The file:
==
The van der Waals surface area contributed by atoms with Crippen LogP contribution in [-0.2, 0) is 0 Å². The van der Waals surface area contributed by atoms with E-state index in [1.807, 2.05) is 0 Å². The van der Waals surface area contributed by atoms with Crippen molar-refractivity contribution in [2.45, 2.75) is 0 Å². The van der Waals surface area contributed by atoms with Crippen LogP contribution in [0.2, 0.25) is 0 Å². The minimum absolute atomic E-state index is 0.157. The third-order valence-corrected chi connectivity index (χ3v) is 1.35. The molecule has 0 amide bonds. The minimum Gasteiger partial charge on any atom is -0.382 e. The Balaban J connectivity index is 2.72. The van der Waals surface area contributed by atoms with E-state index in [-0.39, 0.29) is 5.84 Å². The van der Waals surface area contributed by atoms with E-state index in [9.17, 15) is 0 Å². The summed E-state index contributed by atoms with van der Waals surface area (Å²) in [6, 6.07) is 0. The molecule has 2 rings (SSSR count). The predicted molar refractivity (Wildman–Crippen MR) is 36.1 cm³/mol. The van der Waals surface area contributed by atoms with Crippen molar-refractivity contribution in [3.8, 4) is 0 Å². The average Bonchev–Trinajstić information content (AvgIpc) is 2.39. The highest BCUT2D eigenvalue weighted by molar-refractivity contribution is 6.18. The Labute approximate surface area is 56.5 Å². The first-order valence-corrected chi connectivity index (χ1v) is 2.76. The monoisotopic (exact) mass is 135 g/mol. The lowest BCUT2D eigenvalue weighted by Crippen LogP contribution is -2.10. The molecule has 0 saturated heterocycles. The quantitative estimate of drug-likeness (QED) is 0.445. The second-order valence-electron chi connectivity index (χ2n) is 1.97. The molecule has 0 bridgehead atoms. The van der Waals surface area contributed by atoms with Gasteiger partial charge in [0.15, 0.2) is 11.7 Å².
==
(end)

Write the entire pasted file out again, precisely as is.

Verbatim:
The van der Waals surface area contributed by atoms with Crippen LogP contribution in [-0.2, 0) is 0 Å². The van der Waals surface area contributed by atoms with E-state index in [1.807, 2.05) is 0 Å². The van der Waals surface area contributed by atoms with Crippen molar-refractivity contribution in [2.45, 2.75) is 0 Å². The van der Waals surface area contributed by atoms with Crippen LogP contribution in [0.2, 0.25) is 0 Å². The minimum absolute atomic E-state index is 0.157. The third-order valence-corrected chi connectivity index (χ3v) is 1.35. The molecule has 0 amide bonds. The minimum Gasteiger partial charge on any atom is -0.382 e. The Balaban J connectivity index is 2.72. The van der Waals surface area contributed by atoms with E-state index in [-0.39, 0.29) is 5.84 Å². The van der Waals surface area contributed by atoms with E-state index in [9.17, 15) is 0 Å². The summed E-state index contributed by atoms with van der Waals surface area (Å²) in [6, 6.07) is 0. The molecule has 2 rings (SSSR count). The predicted molar refractivity (Wildman–Crippen MR) is 36.1 cm³/mol. The van der Waals surface area contributed by atoms with Crippen molar-refractivity contribution in [3.8, 4) is 0 Å². The average Bonchev–Trinajstić information content (AvgIpc) is 2.39. The highest BCUT2D eigenvalue weighted by molar-refractivity contribution is 6.18. The Labute approximate surface area is 56.5 Å². The first-order valence-corrected chi connectivity index (χ1v) is 2.76. The monoisotopic (exact) mass is 135 g/mol. The lowest BCUT2D eigenvalue weighted by Crippen LogP contribution is -2.10. The molecule has 0 saturated heterocycles. The quantitative estimate of drug-likeness (QED) is 0.445. The second-order valence-electron chi connectivity index (χ2n) is 1.97. The molecule has 0 bridgehead atoms. The van der Waals surface area contributed by atoms with Gasteiger partial charge in [0.15, 0.2) is 11.7 Å².